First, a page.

After weeks of waiting, the blooms on my tall mystery plant finally appeared.  Definitely not Ironweed!  The blooms are those of an aster, but what kind?


Perhaps it's an Aster tataricus, but it doesn't quite look like the images I've found.  I have trouble distinguishing one aster--or Symphyotrichum for botanical purists--from another.  Its tall, sturdy stem sways in the breeze, but doesn't bend; it's nice to have a tall plant at the back of the garden that doesn't need staking.


The asters in the early photos have long since faded to brown, but after two weeks, this maybe-aster is still blooming, and I am no closer to solving the mystery of its identity.  I also haven't solved the mystery of how it came to be in my garden.  Perhaps it's just another of the many gifts I receive each year from the birds sharing seeds with me.  Whatever this plant is, I'm enjoying its late blooms in my garden.


Wildflower Wednesday is hosted the fourth Wednesday of every month by Gail of Clay and Limestone.  

Wednesday, October 15, 2014

October GBBD: Still Blooming!

For the last two weeks, I have awakened many mornings wondering, is this the day? What I have worried about, is this the day we will be hit by the first frost and all my pretty annuals will turn to mush?  Many years we've been hit by a frost before October's Garden Bloggers' Bloom Day, but fortunately not this year.  We've had a few cold nights, but so far we have escaped the kiss of death for tender plants.


The downside to this is that I keep putting off many of the fall chores on my long to-do list.  I have planted a few bulbs, but I need to pull out some annuals to make room for many of the rest.  But with the zinnias and cosmos still blooming alongside the asters, I can't bring myself to pull any of them out just yet.


Can you blame me for wanting to enjoy this beauty as long as I can?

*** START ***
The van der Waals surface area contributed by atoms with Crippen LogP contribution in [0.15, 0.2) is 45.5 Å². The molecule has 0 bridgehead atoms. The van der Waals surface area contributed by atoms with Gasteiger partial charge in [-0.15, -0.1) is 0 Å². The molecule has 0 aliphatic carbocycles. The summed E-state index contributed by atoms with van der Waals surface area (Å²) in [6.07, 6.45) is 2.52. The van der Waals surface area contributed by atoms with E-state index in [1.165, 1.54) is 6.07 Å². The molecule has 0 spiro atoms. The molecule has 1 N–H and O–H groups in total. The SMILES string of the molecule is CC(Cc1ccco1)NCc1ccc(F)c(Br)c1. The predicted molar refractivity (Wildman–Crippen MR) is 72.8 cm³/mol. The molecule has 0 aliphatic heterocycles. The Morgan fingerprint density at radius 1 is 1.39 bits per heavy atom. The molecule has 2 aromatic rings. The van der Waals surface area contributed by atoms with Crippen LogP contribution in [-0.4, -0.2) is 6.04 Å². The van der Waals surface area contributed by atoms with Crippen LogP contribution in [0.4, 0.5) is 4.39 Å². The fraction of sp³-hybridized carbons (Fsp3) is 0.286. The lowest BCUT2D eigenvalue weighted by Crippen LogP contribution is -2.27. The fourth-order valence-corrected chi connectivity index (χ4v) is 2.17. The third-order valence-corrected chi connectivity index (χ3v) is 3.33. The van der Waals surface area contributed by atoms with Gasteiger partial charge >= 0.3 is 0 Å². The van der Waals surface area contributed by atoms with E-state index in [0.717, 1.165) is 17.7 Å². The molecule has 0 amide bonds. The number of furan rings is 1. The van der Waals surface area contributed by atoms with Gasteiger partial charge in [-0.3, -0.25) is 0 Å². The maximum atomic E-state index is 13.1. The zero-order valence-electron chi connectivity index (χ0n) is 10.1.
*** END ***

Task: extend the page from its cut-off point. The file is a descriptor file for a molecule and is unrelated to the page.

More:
Although I took this photo two weeks ago, there are still a few butterflies enjoying the 'Zowie Yellow Flame' zinnias, including a few late Monarchs making their way south.  


They're not the only ones enjoying the late-blooming annuals.  Frank and Coconut enjoy making the rounds of the garden with me in the morning and checking out how many cosmos are still blooming.  And no, I couldn't get them both to look at the camera--my only photo with Coconut facing forward also had Frank lifting his leg to "water" the cosmos:)


There are bulbs to plant in the lily bed border, but heat-loving lantana is occupying that space right now and is looking so good, despite the cooler temps.


One small chore accomplished--the Dragonwing begonia has been repotted to bring in for the winter.  This plant did so well in a container this year that I am going to do my best to save it for next year.


The nasturtiums apparently like the cooler weather--they've doubled in size in the last few weeks.  They're on the edge of the veggie garden and not in the way of any bulbs, so they can stay for as long as they last.  Another chore I haven't completed is cleaning up the veggie garden now that the tomatoes are done, but we've had so much rain lately I haven't been able to.